At the age of 35, Tennessee plantation-born slave Jordan Anderson’s hope for ever living a life of freedom seemed to be nothing more than a faint and unattainable dream; however, all of this changed at the outset of the American Civil War.
In 1864, when Union Army soldiers camped on the Anderson plantation, prior to leaving, the soldiers freed the slaves under the Yankee soldiers freed the slaves held captive by Southerner, Col. P. H. Anderson.
With much sought after papers in hand, Jordan quickly moved himself and his family out of the southland altogether, eventually settling in Dayton, Ohio.
In July 1865, a few months after the end of the Civil War, Colonel P. H. Anderson wrote a letter to his former and now freed slave Jordan Anderson asking him to come back and work on the Tennessee plantation which had been left in disarray from the war. Harvest season was approaching with nobody to bring in the crops; the colonel was making a last-ditch effort to save the farm.
On August 7, 1865, from his new home in Ohio, Jordan Anderson dictated a letter in response through his abolitionist employer, Valentine Winters, who had it published in the Cincinnati Commercial. The letter became an immediate media sensation with reprints in the New York Daily Tribune of August 22, 1865.
The letter goes as follows:
To my Old Master, Colonel P.H. Anderson, Big Spring, Tennessee
Sir: I got your letter and was glad to find that you had not forgotten Jourdan, and that you wanted me to come back and live with you again, promising to do better for me than anybody else can. I have often felt uneasy about you. I thought the Yankees would have hung you long before this for harboring Rebs they found at your house. I suppose they never heard about your going to Col. Martin’s to kill the Union soldier that was left by his company in their stable. Although you shot at me twice before I left you, I did not want to hear of your being hurt, and am glad you are still living. It would do me good to go back to the dear old home again and see Miss Mary and Miss Martha and Allen, Esther, Green, and Lee. Give my love to them all, and tell them I hope we will meet in the better world, if not in this. I would have gone back to see you all when I was working in the Nashville Hospital, but one of the neighbors told me Henry [PH Anderson’s son] intended to shoot me if he ever got a chance.
I want to know particularly what the good chance is you propose to give me. I am doing tolerably well here; I get $25 a month, with victuals and clothing; have a comfortable home for Mandy (the folks here call her Mrs. Anderson), and the children, Milly Jane and Grundy, go to school and are learning well; the teacher says Grundy has a head for a preacher. They go to Sunday-School, and Mandy and me attend church regularly. We are kindly treated; sometimes we overhear others saying, “Them colored people were slaves” down in Tennessee. The children feel hurt when they hear such remarks, but I tell them it was no disgrace in Tennessee to belong to Col. Anderson. Many darkies would have been proud, as I used to was, to call you master. Now, if you will write and say what wages you will give me, I will be better able to decide whether it would be to my advantage to move back again.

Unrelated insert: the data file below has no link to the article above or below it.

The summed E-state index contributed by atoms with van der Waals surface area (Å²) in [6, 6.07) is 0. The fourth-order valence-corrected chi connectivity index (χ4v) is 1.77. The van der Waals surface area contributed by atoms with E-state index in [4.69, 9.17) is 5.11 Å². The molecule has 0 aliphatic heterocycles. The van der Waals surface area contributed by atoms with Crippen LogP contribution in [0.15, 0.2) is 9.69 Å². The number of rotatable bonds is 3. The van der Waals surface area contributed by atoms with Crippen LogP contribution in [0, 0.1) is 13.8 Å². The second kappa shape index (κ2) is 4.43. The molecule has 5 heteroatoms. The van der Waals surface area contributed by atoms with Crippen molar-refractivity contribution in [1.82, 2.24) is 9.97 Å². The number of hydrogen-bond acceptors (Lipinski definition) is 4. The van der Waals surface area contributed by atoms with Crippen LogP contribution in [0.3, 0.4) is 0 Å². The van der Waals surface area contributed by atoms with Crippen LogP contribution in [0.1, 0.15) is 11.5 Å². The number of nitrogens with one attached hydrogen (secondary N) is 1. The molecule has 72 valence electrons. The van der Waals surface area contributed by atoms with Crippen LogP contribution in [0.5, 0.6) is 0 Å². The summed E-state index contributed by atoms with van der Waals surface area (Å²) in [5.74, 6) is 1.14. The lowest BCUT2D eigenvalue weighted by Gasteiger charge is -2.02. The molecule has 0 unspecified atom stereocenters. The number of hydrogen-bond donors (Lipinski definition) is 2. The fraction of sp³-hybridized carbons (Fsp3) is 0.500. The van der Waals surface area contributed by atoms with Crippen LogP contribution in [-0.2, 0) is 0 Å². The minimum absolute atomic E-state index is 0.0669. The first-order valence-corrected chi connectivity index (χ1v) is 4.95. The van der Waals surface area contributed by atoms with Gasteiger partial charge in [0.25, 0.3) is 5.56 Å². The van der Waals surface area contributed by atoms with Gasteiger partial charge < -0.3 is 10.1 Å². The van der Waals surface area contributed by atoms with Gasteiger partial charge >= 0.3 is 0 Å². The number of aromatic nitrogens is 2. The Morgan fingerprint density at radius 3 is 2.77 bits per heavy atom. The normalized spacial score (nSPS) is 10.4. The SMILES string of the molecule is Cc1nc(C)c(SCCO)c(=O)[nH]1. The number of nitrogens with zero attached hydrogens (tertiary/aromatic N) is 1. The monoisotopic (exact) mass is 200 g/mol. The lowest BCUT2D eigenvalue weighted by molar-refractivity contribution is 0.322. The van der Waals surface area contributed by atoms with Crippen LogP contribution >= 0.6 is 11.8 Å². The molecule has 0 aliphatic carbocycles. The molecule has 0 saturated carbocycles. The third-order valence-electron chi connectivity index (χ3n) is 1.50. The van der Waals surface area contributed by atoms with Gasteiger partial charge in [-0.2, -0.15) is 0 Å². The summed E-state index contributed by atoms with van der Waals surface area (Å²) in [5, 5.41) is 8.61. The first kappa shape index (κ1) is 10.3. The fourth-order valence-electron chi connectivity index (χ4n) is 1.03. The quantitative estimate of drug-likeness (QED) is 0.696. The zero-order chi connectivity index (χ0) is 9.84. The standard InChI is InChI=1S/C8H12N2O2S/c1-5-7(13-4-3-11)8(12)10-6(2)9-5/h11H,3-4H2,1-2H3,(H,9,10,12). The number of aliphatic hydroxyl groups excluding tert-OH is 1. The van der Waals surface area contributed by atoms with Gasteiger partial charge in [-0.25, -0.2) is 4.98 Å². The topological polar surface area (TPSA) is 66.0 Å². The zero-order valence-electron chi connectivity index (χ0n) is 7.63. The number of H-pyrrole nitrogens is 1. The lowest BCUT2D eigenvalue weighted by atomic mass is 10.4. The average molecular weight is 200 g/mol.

As to my freedom, which you say I can have, there is nothing to be gained on that score, as I got my free papers in 1864 from the Provost- Marshal- General of the Department of Nashville. Mandy says she would be afraid to go back without some proof that you are sincerely disposed to treat us justly and kindly; and we have concluded to test your sincerity by asking you to send us our wages for the time we served you. This will make us forget and forgive old scores, and rely on your justice and friendship in the future. I served you faithfully for thirty-two years and Mandy twenty years. At $25 a month for me, and $2 a week for Mandy, our earnings would amount to $11,680. Add to this the interest for the time our wages has been kept back and deduct what you paid for our clothing and three doctor’s visits to me, and pulling a tooth for Mandy, and the balance will show what we are in justice entitled to. Please send the money by Adams Express, in care of V. Winters, esq., Dayton, Ohio. If you fail to pay us for faithful labors in the past we can have little faith in your promises in the future. We trust the good Maker has opened your eyes to the wrongs which you and your fathers have done to me and my fathers, in making us toil for you for generations without recompense. Here I draw my wages every Saturday night, but in Tennessee there was never any pay-day for the Negroes any more than for the horses and cows. Surely there will be a day of reckoning for those who defraud the laborer of his hire.
In answering this letter please state if there would be any safety for my Milly and Jane, who are now grown up and both good-looking girls. You know how it was with poor Matilda and Catherine. I would rather stay here and starve, and die if it comes to that, than have my girls brought to shame by the violence and wickedness of their young masters. You will also please state if there has been any schools opened for the colored children in your neighborhood, the great desire of my life now is to give my children an education, and have them form virtuous habits.
P.S.—Say howdy to George Carter, and thank him for taking the pistol from you when you were shooting at me.
From your old servant, Jourdan Anderson
Colonel Anderson, having failed to attract his former slaves back, sold the land for a pittance to try to get out of debt. Two years later he was found dead at the age of 44.
Prior to 2006, historian Raymond Winbush tracked down the living relatives of the Colonel in Big Spring, Tennessee, reporting that they “are still angry at Jordan for not coming back,” knowing that the plantation was in serious disrepair after the war.
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